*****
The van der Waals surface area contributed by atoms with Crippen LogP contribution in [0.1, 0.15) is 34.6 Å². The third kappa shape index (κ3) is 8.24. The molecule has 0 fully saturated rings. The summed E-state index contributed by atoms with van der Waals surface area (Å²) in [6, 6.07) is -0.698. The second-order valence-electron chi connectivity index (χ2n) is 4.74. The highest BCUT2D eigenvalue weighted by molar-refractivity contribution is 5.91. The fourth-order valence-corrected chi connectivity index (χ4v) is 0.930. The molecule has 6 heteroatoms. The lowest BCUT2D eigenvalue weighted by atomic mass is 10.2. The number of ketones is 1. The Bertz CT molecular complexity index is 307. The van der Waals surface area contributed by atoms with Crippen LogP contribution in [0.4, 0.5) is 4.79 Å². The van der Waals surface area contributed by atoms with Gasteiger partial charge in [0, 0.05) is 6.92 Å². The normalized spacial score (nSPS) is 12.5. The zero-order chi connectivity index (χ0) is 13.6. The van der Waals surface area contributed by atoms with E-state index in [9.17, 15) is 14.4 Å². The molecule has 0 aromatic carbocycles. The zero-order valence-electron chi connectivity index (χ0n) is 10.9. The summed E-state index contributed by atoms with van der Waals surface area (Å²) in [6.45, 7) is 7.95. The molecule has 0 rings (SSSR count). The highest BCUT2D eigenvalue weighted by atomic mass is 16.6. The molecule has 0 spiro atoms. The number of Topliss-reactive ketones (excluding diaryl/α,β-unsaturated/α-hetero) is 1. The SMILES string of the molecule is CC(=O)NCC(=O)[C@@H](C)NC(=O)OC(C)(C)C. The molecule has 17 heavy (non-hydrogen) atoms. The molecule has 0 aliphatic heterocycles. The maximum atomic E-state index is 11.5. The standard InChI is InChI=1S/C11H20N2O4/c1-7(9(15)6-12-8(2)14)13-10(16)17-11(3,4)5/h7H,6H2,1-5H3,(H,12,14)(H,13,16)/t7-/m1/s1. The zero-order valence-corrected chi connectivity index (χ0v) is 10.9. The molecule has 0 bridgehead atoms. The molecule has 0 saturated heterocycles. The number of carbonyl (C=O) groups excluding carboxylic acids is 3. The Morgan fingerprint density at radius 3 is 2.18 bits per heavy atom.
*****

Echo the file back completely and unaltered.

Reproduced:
The van der Waals surface area contributed by atoms with Crippen LogP contribution in [0.1, 0.15) is 34.6 Å². The third kappa shape index (κ3) is 8.24. The molecule has 0 fully saturated rings. The summed E-state index contributed by atoms with van der Waals surface area (Å²) in [6, 6.07) is -0.698. The second-order valence-electron chi connectivity index (χ2n) is 4.74. The highest BCUT2D eigenvalue weighted by molar-refractivity contribution is 5.91. The fourth-order valence-corrected chi connectivity index (χ4v) is 0.930. The molecule has 6 heteroatoms. The lowest BCUT2D eigenvalue weighted by atomic mass is 10.2. The number of ketones is 1. The Bertz CT molecular complexity index is 307. The van der Waals surface area contributed by atoms with Crippen LogP contribution in [0.4, 0.5) is 4.79 Å². The van der Waals surface area contributed by atoms with Gasteiger partial charge in [0, 0.05) is 6.92 Å². The normalized spacial score (nSPS) is 12.5. The zero-order chi connectivity index (χ0) is 13.6. The van der Waals surface area contributed by atoms with E-state index in [9.17, 15) is 14.4 Å². The molecule has 0 aromatic carbocycles. The zero-order valence-electron chi connectivity index (χ0n) is 10.9. The summed E-state index contributed by atoms with van der Waals surface area (Å²) in [6.45, 7) is 7.95. The molecule has 0 rings (SSSR count). The highest BCUT2D eigenvalue weighted by atomic mass is 16.6. The molecule has 0 spiro atoms. The number of Topliss-reactive ketones (excluding diaryl/α,β-unsaturated/α-hetero) is 1. The SMILES string of the molecule is CC(=O)NCC(=O)[C@@H](C)NC(=O)OC(C)(C)C. The molecule has 17 heavy (non-hydrogen) atoms. The molecule has 0 aliphatic heterocycles. The maximum atomic E-state index is 11.5. The standard InChI is InChI=1S/C11H20N2O4/c1-7(9(15)6-12-8(2)14)13-10(16)17-11(3,4)5/h7H,6H2,1-5H3,(H,12,14)(H,13,16)/t7-/m1/s1. The zero-order valence-corrected chi connectivity index (χ0v) is 10.9. The molecule has 0 bridgehead atoms. The molecule has 0 saturated heterocycles. The number of carbonyl (C=O) groups excluding carboxylic acids is 3. The Morgan fingerprint density at radius 3 is 2.18 bits per heavy atom.